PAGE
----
In the pharmaceutical manufacturing industry, when the Corrective Action Preventative Action (CAPA) process labels employees as the root cause of a problem, the first question to be asked is, “What training is needed to improve performance?” Thus, the focus of the ensuing actions is directed toward improving human performance through training or retraining interventions. Inadvertently, training is often viewed as a solution rather than one of the many tools/interventions available to address problems found in the CAPA process.
WHAT IS A CAPA?
According to the FDA, CAPA is a systematic procedure of collecting and analyzing information in order to identify and investigate product or quality problems within a good manufacturing practice (GMP) environment. The main purpose of the CAPA process is to identify potential solutions to correct and prevent recurrence of product nonconformity or quality problems in the workplace. As the name suggests, CAPA success is best measured by the results of the actions taken rather than the completion of the CAPA process.
If training is determined to be the appropriate action, the focus of the ensuing interventions should be to realize measurable on-the-job performance outcomes as outlined in the CAPA. But, how do we go about designing a training that measures CAPA success?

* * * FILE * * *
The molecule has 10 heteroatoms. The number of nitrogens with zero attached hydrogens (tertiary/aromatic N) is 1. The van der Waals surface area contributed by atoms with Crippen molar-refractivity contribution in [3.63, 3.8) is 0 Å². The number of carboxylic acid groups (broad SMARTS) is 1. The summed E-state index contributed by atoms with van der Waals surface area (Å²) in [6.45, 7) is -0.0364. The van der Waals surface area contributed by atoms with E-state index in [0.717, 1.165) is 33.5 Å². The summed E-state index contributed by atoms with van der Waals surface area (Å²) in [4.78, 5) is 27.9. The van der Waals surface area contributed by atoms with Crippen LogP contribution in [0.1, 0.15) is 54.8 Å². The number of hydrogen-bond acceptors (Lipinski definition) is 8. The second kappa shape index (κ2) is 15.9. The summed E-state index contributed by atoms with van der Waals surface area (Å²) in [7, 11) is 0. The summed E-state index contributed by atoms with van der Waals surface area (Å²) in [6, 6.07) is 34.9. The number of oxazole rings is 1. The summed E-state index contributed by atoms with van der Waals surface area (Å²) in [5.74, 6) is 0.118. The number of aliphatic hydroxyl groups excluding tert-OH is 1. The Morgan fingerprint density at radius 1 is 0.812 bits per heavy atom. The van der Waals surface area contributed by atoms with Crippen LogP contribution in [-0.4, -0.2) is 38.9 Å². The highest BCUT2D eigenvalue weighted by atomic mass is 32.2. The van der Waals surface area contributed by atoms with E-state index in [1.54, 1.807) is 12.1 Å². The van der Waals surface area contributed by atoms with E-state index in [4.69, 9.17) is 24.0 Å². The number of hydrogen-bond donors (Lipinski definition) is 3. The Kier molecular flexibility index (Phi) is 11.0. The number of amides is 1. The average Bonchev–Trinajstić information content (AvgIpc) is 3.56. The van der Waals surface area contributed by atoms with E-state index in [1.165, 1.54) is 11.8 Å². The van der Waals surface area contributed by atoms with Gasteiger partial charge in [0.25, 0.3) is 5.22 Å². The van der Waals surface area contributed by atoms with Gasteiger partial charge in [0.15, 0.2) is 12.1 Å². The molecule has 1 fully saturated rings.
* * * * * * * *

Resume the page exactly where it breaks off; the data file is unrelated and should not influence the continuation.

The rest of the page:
STEP 1: KNOW YOUR AUDIENCE
The first step to effective training as a CAPA is to clearly define the target audience for your intervention. For example, let’s say the CAPA process has identified improper hand sanitization by Manufacturing Associates within the drug product manufacturing area. Then, the focus of the intervention should be to train Manufacturing Associates on the relevant skills needed to successfully perform proper hand sanitization in the affected areas.
Knowing your specific audience will help you design effective and efficient training intervention. In addition, defining your audience will help you to determine the desired performance outcomes and the criteria to measure success.
STEP 2: CLEARLY STATE DESIRED OUTCOMES
The second step is to determine outcomes. The measure of success should be based on achieving the desired performance outcomes outlined in the CAPA. For example, associates will be able to perform a 5 step hand sanitization procedure with a 100% accuracy after the training. But a more important consideration is how associates performance will impact desired CAPA outcomes.
In this case, the desired outcomes of the CAPA is to reduce and prevent bioburden observations caused by improper hand sanitization. Thus, the most significant measure of success is the reduction of bioburdens in affected areas. The training program should state both the desired CAPA and performance outcomes. Your stated outcomes will determine your measures of success.
STEP 3: CLEARLY DEFINE THE MEASURES OF SUCCESS
Consider the following outcomes and think about what they are measuring:
- At the end of training, Manufacturing Associates will be able to perform 5 steps hand sanitization procedures required in classified areas for drug product manufacturing area with 100% accuracy. (Performance outcome)